Hong Meng OS: ?60% faster

Huawei claims that its version of Android will be totally compatible and much faster. It hopes to ship in the fall, although that’s not certain.

The company believes it is making a better version of Android. “The performance improvement on this operating system will exceed 60%, which is a future-oriented microkernel. … Huawei has identified four major causes through detailed analysis and repeated verifications and introduced Android optimization and intelligent memory scheduling through the introduction of AI. , intelligent CPU scheduling and intelligent storage adjustments are resolved. Among them, by replacing the Android native file system with the F2FS file system, the problem of storage fragmentation is solved.”

Android is now years old and includes outdated technology. It certainly can be improved. But 60% overall improvement is highly unlike. It probably is measured in a very limited part of the system. We’ll learn more when we have independent tests.

The problem is not replacing the core of Android. Instead, Huawei must replace exactly a slew of apps Google includes in the actual distribution. Delivering that in the fall would be a remarkable achievement; it may slip into 2020.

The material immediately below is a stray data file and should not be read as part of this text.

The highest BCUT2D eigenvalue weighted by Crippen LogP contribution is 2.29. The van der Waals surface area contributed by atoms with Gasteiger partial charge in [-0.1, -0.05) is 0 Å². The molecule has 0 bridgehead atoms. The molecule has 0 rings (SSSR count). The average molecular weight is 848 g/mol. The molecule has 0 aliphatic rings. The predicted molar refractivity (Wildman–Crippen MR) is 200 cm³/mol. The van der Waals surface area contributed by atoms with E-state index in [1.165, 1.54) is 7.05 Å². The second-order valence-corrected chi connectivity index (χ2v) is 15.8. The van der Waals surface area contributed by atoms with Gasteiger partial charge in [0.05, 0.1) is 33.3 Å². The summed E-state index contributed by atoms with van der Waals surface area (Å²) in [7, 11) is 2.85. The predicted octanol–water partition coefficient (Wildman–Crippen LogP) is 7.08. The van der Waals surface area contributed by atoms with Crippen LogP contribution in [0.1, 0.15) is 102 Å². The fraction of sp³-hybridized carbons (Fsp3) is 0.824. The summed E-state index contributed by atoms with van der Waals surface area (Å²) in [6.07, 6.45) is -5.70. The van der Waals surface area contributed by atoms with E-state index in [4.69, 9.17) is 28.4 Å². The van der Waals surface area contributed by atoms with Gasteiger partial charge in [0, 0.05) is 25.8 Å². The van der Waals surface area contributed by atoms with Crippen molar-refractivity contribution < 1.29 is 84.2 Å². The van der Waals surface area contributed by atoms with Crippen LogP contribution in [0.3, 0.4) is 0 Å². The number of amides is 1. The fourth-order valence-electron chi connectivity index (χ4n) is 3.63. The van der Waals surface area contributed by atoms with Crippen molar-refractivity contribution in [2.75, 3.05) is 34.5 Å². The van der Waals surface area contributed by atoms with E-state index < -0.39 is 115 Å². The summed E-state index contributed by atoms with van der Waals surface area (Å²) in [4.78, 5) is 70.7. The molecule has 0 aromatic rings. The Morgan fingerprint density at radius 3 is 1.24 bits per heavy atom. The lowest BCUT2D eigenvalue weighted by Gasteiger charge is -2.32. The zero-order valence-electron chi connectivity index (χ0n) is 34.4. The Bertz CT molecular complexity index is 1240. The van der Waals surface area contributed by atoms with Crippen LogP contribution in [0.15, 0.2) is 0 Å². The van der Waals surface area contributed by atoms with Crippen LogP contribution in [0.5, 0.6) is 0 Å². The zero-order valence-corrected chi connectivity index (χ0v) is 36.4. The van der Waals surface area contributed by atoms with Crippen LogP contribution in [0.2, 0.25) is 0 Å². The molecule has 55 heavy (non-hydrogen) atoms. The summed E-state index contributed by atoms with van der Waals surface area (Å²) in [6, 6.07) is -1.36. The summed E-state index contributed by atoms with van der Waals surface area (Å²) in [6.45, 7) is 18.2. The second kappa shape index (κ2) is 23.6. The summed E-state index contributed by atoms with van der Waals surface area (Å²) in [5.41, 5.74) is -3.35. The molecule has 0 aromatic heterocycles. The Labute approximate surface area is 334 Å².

Huawei has been actively contributing to the Android Open Source Project and has every right to put it to use. Google can’t cut off the company. Unfortunately, Google has been replacing the Open Source components with a slew of Google controlled closed software.

Ron Amadeo in a brilliant article demonstrates how Google has placed an “Iron grip on Android.” First, Google replaced Android music, gallery, keyboard, calendar, email, messaging and search with closed versions.

Google also created the Open Handset Alliance, which contractually prohibited from building non-Google approved devices. A product can be cut off unless it passes an arbitrary set of “compatibility tests.” In court, an email came out in which Google’s Dan Morrill says that it’s “obvious to the OEMs that we are using compatibility as a club to make them do what we want.”

Motorola was forced to drop Skyhook’s XPS WiFi and cell tower positioning system and stick to Google. Six years later, Google settled for US$90 million, a small price for dominating the market.

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